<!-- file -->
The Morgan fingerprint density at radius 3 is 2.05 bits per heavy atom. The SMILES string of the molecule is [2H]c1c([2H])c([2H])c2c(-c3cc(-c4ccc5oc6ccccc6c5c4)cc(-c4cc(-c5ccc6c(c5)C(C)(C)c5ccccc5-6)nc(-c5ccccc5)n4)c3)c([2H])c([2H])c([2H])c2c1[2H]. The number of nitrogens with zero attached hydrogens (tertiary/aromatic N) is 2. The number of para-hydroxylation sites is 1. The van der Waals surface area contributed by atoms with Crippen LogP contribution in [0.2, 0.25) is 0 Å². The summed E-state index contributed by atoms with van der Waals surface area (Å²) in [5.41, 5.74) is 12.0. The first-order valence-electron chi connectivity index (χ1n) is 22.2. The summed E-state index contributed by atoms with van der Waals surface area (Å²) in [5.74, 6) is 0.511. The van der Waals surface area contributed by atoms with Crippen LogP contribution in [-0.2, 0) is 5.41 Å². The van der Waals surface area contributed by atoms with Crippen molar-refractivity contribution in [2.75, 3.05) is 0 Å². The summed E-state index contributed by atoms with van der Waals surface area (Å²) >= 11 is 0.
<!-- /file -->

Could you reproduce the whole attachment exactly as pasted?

The Morgan fingerprint density at radius 3 is 2.05 bits per heavy atom. The SMILES string of the molecule is [2H]c1c([2H])c([2H])c2c(-c3cc(-c4ccc5oc6ccccc6c5c4)cc(-c4cc(-c5ccc6c(c5)C(C)(C)c5ccccc5-6)nc(-c5ccccc5)n4)c3)c([2H])c([2H])c([2H])c2c1[2H]. The number of nitrogens with zero attached hydrogens (tertiary/aromatic N) is 2. The number of para-hydroxylation sites is 1. The van der Waals surface area contributed by atoms with Crippen LogP contribution in [0.2, 0.25) is 0 Å². The summed E-state index contributed by atoms with van der Waals surface area (Å²) in [5.41, 5.74) is 12.0. The first-order valence-electron chi connectivity index (χ1n) is 22.2. The summed E-state index contributed by atoms with van der Waals surface area (Å²) in [5.74, 6) is 0.511. The van der Waals surface area contributed by atoms with Crippen LogP contribution in [-0.2, 0) is 5.41 Å². The van der Waals surface area contributed by atoms with Crippen molar-refractivity contribution in [2.75, 3.05) is 0 Å². The summed E-state index contributed by atoms with van der Waals surface area (Å²) >= 11 is 0.